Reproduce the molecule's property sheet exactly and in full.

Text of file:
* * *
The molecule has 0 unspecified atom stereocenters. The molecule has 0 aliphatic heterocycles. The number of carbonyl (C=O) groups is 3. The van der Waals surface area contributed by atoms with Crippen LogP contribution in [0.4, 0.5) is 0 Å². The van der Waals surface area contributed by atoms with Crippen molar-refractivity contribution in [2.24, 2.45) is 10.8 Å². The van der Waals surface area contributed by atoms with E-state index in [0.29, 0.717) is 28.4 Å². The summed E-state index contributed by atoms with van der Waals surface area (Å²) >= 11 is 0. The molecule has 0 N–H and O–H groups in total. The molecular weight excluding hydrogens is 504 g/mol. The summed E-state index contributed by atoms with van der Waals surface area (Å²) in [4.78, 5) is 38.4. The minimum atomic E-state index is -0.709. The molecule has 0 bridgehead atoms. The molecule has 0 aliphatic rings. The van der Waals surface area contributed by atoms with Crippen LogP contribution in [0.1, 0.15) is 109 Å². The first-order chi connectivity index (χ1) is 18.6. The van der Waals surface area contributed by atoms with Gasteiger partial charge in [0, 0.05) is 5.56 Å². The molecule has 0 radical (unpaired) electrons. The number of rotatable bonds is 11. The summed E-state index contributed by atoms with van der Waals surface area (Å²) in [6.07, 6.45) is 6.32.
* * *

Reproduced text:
The molecule has 0 unspecified atom stereocenters. The molecule has 0 aliphatic heterocycles. The number of carbonyl (C=O) groups is 3. The van der Waals surface area contributed by atoms with Crippen LogP contribution in [0.4, 0.5) is 0 Å². The van der Waals surface area contributed by atoms with Crippen molar-refractivity contribution in [2.24, 2.45) is 10.8 Å². The van der Waals surface area contributed by atoms with E-state index in [0.29, 0.717) is 28.4 Å². The summed E-state index contributed by atoms with van der Waals surface area (Å²) >= 11 is 0. The molecule has 0 N–H and O–H groups in total. The molecular weight excluding hydrogens is 504 g/mol. The summed E-state index contributed by atoms with van der Waals surface area (Å²) in [4.78, 5) is 38.4. The minimum atomic E-state index is -0.709. The molecule has 0 bridgehead atoms. The molecule has 0 aliphatic rings. The van der Waals surface area contributed by atoms with Crippen LogP contribution in [0.1, 0.15) is 109 Å². The first-order chi connectivity index (χ1) is 18.6. The van der Waals surface area contributed by atoms with Gasteiger partial charge in [0, 0.05) is 5.56 Å². The molecule has 0 radical (unpaired) electrons. The number of rotatable bonds is 11. The summed E-state index contributed by atoms with van der Waals surface area (Å²) in [6.07, 6.45) is 6.32.